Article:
NT demography sets challenges for planners 

Professor Tony Barnes

Dr Sarah Rummery

Two researchers from Charles Darwin University gave an overview of the Northern Territory economy and its labour force as part of the Symposium in Alice Springs.

Professor Tony Barnes and Dr Sarah Rummery, of the School for Social and Policy Research, highlighted some of the more unusual characteristics of the NT economy, demographic trends and some challenges for planners.

Professor Barnes, who until recently was also Senior Director of Economic and Social Analysis in the Northern Territory Treasury, said there were two economies, two populations and two labour forces in the NT, and that the Territory had characteristics that set it apart from the rest of Australia.

The median age in the NT was 30.9 years, six years younger than the median age nationally.

Some 31.6 per cent of the NT population was Indigenous, compared with 2.5 per cent nationally.

The Territory also had relatively few residents over the age of 60, but had more people in the 30 to 40 year age bracket, and more children, compared with the rest of Australia.

Professor Barnes said that the non-Indigenous population had some peculiar features, including that after the age of 50 there were three men for every two women which would create a “whole set of social issues as this section of the population ages further”.

He said that a large bulge in the figures in the 40 to 60 age bracket in the non-Indigenous population helped to explain an observation of an earlier speaker that the Territory has a high proportion of older-age people in executive positions.

The level of schooling achieved in a population is a broad indicator of its preparedness for work.

Professor Barnes said the 2006 Census showed that 40 per cent of Indigenous Territorians completed Year 10, compared with 89 per cent of the non-Indigenous population.

Dr Sarah Rummery provided an overview of the Territory economy, which, she said, was volatile in terms of growth rates.

The NT’s economic peaks were based around major projects and the price of commodities such as production from oil fields in the Timor Sea, construction of the Alice Springs to Darwin rail line, and the development of gas resources.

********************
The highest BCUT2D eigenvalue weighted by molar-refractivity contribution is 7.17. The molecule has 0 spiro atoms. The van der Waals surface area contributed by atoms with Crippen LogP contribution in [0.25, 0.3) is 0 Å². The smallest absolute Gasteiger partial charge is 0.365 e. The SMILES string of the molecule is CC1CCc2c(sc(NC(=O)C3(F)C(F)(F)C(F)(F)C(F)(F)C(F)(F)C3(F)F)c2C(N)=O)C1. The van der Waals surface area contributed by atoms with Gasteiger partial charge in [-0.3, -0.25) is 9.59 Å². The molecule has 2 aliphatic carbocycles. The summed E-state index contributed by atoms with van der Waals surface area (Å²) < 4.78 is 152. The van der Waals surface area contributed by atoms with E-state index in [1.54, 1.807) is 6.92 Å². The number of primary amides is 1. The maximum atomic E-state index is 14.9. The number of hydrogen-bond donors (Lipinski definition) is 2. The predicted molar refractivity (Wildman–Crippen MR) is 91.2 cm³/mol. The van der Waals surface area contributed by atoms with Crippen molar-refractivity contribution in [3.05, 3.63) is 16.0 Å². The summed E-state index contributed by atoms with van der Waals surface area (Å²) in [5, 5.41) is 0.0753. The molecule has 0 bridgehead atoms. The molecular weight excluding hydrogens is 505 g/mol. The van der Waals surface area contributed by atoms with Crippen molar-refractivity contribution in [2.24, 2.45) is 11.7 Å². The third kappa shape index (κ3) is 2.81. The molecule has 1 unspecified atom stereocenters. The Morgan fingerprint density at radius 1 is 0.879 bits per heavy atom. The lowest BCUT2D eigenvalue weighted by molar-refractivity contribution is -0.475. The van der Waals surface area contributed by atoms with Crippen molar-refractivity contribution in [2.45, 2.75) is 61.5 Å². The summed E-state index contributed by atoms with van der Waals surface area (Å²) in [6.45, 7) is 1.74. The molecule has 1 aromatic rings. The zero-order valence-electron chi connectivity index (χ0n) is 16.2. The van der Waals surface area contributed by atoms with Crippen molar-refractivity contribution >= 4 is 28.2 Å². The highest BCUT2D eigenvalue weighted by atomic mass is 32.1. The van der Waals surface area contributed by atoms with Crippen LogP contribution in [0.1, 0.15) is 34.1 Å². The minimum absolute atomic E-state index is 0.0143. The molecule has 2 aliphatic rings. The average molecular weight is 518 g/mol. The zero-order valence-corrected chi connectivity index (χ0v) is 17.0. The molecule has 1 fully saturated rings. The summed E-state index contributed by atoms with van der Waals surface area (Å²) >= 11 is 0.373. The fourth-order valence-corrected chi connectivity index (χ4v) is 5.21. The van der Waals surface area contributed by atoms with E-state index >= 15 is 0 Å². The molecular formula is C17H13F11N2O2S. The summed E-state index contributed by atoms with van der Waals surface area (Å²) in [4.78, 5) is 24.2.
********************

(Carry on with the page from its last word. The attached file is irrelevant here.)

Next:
Dr Rummery said the NT economy was inherently different from the rest of Australia with mining, government administration and defence being the stand-out activities in the Territory.

Mining accounted for between six and seven per cent of the economy in the rest of Australia, but represented about 23 per cent of the NT economy.

While mining and energy were significant to the NT economy, they were not huge employers.

Many mine and energy industry workers did not add significantly to the NT population because of a tendency for companies to fly these workers in and out from West Australia or Queensland, she said.

The biggest employers in the NT were government, administration, defence, health and education.

Tourism, accommodation, cultural and recreational services also were significant to the NT economy.

She said that a key point was that the NT was a small economy compared with other states, was export-orientated and commodity-driven.

Employment levels in the past few years in the NT had shown a significant increase with the Territory now enjoying historically high levels.

The highest growth was in full-time jobs. Some 21,000 people worked part-time work.

Indigenous employment in the Territory has been showing declines in recent years, and although the latest figures showed an improvement, it was still behind the rate for the rest of Australia.

Dr Rummery said that the unemployment rate across the Territory stood at 2.9% at the end of 2006, and that unemployment in the 15 to 19 year age bracket was at a 10-year low.

Professor Barnes said that with a booming economy there was very nearly complete employment in the non-Indigenous population, but there remained a large amount of under-employment in the Territory’s Indigenous population.